CNX Ups the Ante in Mobile App Development for IBM i
Published: March 18, 2014
by Alex Woodie
CNX Corp. yesterday unveiled a major new release of its flagship Web and mobile development tool for IBM i, the Valence Framework version 4.0. The new version is based on Sencha Architect 3, which CNX says allows IBM i shops to develop Web and mobile apps almost completely in a drag-and-drop manner. The updated portal also has a place for accessing 5250 apps that haven't yet been rewritten or modernized for the new HTML5 world.
CNX has been beating the drum around Valence 4.0 for some time now, with promises of a major new release delivering many new features. "This is without a doubt the biggest release of Valence Framework since version 1.0 was first announced nearly six years ago," Richard Milone, the company's CTO, says.
The new "launchpad" in Valence 4.0 is designed to be easier to use than the old navigation-tree style interface.
CNX says the output of RPG applications can be imported as a data model into Sencha Architect, thereby shortening the amount of coding required to set up components like grids and charts. According to Milone, Valence developers can actually watch the live data from the RPG application stream into the Sencha Architect development canvas, thereby enabling them to visually set component properties like column widths.
"Sencha Architect is a one-of-a-kind tool for modern HTML5 development," Milone states in a press release. "It significantly shortens the learning curve and makes it possible to create the front-end of a Web or mobile app much faster than before. It's quite fun to use, too, as it abstracts you from much of the mundane coding process that is typical in Web app development."
CNX has been firmly in the Sencha and EXT JS camp for some time, and has utilized those libraries with its Valence framework. Valence is primarily designed to be used for new IBM i development, but with version 4.0, the company is offering a "stepping stone" to help modernize existing 5250 applications. It's doing this by integrating with IBM i Access for Web, the Web-based 5250 emulator from IBM.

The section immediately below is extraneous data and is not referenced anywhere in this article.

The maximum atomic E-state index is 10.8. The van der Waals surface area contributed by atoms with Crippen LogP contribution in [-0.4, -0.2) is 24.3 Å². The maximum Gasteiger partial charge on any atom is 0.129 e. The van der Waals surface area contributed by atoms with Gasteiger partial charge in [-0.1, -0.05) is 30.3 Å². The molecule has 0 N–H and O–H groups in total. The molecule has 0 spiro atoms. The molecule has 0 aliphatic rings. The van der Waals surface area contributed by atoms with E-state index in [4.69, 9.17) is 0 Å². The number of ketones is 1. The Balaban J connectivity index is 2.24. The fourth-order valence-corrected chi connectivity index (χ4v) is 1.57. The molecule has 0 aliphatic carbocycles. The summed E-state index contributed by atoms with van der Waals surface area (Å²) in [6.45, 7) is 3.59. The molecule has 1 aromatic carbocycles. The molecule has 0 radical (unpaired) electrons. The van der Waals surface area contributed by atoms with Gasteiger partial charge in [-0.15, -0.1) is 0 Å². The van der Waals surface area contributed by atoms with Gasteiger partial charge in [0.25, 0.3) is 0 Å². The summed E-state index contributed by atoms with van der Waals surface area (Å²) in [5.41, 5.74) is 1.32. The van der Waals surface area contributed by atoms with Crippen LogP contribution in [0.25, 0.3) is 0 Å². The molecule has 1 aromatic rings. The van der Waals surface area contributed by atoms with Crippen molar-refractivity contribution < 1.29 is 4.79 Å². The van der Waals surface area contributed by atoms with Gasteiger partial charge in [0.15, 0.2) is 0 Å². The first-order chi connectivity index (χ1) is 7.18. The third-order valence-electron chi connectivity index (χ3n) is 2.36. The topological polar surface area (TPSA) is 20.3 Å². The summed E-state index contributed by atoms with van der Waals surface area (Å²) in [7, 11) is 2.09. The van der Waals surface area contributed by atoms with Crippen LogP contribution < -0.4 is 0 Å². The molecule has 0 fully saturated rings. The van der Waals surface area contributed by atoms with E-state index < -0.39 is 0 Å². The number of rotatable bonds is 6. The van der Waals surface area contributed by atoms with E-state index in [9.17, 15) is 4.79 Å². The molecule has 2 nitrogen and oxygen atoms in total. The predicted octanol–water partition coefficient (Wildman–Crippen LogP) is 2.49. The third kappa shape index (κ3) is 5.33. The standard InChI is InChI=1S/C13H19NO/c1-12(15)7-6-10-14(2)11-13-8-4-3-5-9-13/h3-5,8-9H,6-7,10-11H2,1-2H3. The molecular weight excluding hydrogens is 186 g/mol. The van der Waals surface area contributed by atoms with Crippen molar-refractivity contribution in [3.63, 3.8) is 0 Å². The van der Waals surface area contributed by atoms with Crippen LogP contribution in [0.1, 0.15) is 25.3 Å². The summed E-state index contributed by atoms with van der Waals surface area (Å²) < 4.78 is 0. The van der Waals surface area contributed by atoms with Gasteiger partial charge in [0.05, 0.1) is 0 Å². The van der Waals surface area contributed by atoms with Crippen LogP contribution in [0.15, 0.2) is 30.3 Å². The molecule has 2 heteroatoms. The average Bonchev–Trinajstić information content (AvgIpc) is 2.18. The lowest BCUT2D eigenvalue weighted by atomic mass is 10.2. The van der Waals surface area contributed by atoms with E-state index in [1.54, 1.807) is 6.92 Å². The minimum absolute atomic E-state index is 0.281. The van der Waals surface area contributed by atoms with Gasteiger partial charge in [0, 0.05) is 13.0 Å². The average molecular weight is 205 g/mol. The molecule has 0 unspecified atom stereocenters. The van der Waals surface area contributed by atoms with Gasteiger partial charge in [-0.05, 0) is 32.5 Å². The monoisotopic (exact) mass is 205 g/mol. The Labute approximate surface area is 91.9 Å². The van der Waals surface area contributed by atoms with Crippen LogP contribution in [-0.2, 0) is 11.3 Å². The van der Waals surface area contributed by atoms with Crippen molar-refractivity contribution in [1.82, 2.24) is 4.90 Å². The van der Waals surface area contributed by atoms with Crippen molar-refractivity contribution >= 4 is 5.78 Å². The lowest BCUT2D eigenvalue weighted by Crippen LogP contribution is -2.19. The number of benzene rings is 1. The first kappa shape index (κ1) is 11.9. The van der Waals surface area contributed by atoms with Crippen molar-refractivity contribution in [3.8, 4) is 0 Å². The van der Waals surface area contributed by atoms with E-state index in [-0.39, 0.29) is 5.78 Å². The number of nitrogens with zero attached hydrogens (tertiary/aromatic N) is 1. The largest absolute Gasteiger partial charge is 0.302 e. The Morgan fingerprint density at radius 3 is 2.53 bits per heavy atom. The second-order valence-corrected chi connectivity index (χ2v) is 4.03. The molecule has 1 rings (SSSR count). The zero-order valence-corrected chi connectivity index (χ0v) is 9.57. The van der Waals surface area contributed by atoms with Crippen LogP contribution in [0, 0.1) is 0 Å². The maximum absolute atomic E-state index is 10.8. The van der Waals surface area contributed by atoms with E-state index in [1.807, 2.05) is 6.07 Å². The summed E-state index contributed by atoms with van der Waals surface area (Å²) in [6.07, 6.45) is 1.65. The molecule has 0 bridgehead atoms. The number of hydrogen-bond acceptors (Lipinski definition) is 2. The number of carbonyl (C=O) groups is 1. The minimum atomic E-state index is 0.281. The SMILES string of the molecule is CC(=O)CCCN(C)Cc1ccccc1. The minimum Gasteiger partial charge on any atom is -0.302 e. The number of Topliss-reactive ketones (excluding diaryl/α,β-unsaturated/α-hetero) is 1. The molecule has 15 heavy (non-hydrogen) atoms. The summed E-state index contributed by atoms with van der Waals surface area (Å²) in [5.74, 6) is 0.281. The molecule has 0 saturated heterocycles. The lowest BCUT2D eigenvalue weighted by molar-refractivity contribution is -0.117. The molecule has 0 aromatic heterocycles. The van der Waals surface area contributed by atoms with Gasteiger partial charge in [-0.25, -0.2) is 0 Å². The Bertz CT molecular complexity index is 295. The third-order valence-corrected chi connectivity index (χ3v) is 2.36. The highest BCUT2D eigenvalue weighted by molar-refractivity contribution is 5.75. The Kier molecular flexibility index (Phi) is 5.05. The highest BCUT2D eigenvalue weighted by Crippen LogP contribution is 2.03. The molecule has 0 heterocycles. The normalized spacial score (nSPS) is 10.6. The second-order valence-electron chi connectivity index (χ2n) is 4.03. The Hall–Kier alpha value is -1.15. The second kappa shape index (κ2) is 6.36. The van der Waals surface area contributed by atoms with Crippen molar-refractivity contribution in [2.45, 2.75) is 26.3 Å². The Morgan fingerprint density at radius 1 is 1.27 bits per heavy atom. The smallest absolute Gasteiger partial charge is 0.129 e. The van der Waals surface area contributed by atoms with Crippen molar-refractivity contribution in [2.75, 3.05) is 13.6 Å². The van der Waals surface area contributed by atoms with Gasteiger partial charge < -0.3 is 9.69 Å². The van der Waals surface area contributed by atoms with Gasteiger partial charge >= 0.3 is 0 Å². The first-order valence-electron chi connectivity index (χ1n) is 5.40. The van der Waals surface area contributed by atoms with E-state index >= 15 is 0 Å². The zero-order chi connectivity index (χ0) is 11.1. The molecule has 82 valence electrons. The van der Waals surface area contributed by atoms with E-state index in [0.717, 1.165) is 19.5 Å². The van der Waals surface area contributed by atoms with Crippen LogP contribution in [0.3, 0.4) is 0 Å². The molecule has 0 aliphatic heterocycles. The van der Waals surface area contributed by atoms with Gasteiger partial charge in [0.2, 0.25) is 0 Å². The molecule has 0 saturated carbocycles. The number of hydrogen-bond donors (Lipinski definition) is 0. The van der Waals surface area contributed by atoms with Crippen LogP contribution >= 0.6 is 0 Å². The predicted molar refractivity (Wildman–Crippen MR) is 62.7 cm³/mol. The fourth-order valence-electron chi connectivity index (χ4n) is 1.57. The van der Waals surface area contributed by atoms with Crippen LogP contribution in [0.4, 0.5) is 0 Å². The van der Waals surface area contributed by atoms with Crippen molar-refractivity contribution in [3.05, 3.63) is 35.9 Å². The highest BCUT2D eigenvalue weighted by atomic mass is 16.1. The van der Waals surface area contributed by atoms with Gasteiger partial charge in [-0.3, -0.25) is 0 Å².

Valence 4.0 includes a copy of this help desk application that CNX developed with the product.
"Even the most ambitious development team can't elegantly re-engineer the hundreds of 5250 programs in use at a typical IBM i shop overnight into true, modern browser apps," CNX Senior partner Robert Swanson says. "So with IBM i Access for Web integrated into the Valence Portal, businesses can gradually transition their applications from green screen to Web one app at a time, without forcing their users to constantly flip between Client Access and the browser."
Before embarking on building Valence 4.0, CNX hired a human-computer interaction specialist to examine the CNX Web portal structure. As a result, the company completely rethought its UX approach.
With version 4, Valence now includes a "launch pad" menu system for starting applications. This replaces the "navigation tree" menu system. "The look and feel of the new Valence Portal is far superior to what was used in prior releases," Milone says. "The early feedback we've received from beta testers has been overwhelmingly positive."
As we previously reported, Valence 4.0 also comes with a rather steep price increase. The runtime for a single partition on IBM i is now $9,995, up from $4,995. Extra partitions on the same box can be purchased for an additional fee. The development tool itself remains free, via the Community Developer license.
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